A computer software company is helping keep one of the country’s oldest industries alive.
Blenheim-based software development company Golden Micro Solutions Ltd is helping give New Zealand’s wool market a modern twist.
Wool brokers and buyers are using an online platform created by husband and wife team Allan and Janet Udy.
And the move has helped strengthen the industry in the face of threats like COVID-19.
An online sale held last week was the first time independent wool brokers have used the system, breaking with over 150 years of open cry auction tradition.
Wool Online and Golden Micro Solutions Ltd co-director Janet Udy says the pandemic meant people couldn’t travel to Napier or Christchurch for the traditional auctions.
“The Covid-19 crisis has made everyone realise that there can be situations when it’s simply not feasible or desirable for brokers and buyers to travel.
“Level 3 and 4 lock-downs forced the cancellation of the traditional open-cry auctions in Napier and Christchurch, and this has helped focus the industry’s collective mind on the idea of increasing the volume of wool traded online.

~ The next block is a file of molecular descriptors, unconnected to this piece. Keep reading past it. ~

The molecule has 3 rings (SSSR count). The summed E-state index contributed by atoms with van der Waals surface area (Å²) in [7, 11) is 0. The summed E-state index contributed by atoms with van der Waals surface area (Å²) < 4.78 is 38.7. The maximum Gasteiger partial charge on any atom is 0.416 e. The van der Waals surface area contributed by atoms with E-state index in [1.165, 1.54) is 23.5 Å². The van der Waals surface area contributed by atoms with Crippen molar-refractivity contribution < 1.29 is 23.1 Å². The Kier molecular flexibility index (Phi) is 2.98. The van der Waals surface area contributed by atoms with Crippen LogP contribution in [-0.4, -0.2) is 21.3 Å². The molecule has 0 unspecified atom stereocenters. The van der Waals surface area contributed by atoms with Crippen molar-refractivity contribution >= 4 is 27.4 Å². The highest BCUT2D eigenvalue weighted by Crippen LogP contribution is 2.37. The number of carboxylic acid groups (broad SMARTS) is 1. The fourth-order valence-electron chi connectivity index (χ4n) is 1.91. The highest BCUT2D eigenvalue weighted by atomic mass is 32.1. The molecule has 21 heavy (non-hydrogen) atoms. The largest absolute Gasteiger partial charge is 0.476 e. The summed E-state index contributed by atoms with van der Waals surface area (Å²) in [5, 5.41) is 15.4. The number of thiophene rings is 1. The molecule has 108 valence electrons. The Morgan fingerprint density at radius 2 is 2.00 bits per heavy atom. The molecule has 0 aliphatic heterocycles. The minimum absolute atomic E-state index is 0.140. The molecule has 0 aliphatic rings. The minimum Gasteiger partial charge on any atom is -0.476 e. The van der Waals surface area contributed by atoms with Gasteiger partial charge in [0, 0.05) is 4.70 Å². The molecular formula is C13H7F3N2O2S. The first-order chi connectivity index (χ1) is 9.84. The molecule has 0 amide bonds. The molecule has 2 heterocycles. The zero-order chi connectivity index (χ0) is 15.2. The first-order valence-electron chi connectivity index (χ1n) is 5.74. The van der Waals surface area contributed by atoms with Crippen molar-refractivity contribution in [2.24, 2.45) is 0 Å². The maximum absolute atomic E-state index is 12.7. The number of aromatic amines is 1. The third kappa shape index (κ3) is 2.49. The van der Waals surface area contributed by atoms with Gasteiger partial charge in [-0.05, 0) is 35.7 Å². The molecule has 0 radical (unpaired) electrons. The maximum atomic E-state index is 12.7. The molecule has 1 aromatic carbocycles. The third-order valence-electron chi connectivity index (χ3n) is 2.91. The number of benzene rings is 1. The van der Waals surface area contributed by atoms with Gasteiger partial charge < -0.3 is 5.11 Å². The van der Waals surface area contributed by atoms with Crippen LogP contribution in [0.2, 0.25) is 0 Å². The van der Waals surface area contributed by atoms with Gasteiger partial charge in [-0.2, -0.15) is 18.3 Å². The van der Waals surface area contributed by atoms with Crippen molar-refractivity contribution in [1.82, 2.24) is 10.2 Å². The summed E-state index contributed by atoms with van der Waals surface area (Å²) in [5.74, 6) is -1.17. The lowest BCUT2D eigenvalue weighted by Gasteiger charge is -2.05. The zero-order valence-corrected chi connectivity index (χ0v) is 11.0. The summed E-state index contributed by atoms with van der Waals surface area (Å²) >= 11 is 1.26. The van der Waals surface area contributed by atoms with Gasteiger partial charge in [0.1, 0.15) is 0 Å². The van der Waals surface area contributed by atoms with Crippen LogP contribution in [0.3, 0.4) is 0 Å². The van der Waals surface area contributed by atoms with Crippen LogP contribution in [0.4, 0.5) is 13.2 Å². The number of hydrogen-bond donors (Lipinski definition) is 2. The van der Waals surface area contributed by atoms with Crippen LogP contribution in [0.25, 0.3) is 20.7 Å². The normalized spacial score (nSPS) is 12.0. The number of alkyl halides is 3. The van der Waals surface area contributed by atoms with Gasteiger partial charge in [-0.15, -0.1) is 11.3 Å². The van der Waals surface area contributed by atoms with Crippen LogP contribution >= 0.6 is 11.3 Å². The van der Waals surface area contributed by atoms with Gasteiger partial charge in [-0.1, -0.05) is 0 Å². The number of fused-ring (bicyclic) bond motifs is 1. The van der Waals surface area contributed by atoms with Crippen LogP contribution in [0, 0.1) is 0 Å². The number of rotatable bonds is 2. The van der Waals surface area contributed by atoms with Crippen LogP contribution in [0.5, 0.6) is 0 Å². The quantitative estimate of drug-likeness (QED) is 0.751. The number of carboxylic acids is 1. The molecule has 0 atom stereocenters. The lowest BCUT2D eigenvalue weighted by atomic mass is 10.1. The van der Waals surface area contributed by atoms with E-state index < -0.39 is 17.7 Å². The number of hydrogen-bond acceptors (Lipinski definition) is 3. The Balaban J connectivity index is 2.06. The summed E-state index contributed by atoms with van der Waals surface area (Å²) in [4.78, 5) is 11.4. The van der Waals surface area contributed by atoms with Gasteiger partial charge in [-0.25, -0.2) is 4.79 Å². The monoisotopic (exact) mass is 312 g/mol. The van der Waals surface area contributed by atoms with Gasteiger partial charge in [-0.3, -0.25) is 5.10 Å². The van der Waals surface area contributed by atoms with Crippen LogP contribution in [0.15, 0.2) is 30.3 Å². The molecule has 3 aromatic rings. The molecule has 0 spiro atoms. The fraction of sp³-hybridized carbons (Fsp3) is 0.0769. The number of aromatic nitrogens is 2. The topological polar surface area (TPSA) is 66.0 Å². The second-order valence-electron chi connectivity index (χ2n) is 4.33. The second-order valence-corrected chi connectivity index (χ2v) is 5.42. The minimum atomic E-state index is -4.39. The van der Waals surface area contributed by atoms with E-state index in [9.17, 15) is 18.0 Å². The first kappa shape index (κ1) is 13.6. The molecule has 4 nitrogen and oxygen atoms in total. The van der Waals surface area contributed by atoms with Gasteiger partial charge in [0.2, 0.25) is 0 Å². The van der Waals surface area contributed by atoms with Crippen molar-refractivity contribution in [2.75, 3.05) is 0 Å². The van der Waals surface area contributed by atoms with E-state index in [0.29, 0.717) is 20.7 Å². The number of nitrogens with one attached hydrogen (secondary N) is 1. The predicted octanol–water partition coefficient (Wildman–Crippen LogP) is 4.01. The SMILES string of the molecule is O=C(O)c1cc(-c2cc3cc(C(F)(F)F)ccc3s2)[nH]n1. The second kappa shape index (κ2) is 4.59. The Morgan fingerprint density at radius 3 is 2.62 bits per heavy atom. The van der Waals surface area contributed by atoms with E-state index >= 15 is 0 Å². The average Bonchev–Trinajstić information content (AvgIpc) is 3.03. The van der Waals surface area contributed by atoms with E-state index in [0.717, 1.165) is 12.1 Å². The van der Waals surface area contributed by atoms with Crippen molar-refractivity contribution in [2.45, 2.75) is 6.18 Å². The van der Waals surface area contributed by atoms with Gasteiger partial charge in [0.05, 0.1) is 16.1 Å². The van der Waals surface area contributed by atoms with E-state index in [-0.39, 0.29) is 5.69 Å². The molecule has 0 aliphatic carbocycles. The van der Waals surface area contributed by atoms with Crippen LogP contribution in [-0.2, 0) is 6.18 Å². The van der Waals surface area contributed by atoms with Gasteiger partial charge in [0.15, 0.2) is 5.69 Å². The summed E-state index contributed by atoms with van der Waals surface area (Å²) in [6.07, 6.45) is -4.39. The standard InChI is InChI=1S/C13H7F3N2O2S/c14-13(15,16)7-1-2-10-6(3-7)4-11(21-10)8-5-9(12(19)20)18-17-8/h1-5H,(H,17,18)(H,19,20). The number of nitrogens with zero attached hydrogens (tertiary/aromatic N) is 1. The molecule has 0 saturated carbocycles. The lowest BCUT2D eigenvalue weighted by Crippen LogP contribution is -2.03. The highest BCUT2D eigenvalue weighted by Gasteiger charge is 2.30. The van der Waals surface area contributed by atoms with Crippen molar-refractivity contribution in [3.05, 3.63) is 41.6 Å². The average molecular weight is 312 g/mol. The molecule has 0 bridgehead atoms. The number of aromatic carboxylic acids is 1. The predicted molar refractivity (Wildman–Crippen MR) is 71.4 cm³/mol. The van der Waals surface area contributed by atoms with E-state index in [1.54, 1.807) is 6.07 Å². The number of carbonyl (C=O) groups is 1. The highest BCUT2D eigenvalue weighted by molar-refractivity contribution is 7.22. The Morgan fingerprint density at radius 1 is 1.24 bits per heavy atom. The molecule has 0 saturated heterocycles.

The Wool Online system, a joint venture alongside Canterbury-based wool broker Wool Connextions Ltd, uses technology originally developed for Wool Marketing Nelson Marlborough in Blenheim in 1995.
A new auction mechanism has been added that more closely mimics the way an open cry auction works.
Developers used it as the foundation to build the new online sales software which was used at an auction in Napier last week.
After an initial glitch, the programme quickly proved its worth, says Janet.
“A technical issue in the first few minutes of the sale resulted in it being reset and restarted, but thereafter the auction proceeded well with more than half a dozen of New Zealand’s major wool buyers purchasing lots.”
Ryan Cosgrove, a buyer from John Marshall & Co Ltd, one of New Zealand’s wool exporters, says he was pleased with the way this week’s auction went.
“With the additional support of more brokers, merchants and buyers this certainly has the potential to be a staple method of sale in the exchange of wool in New Zealand.
“We hope that widespread adoption will help reduce costs while maintaining the same price discovery and transparency for growers, with the same efficiency for buyers, as open-cry auctions do.”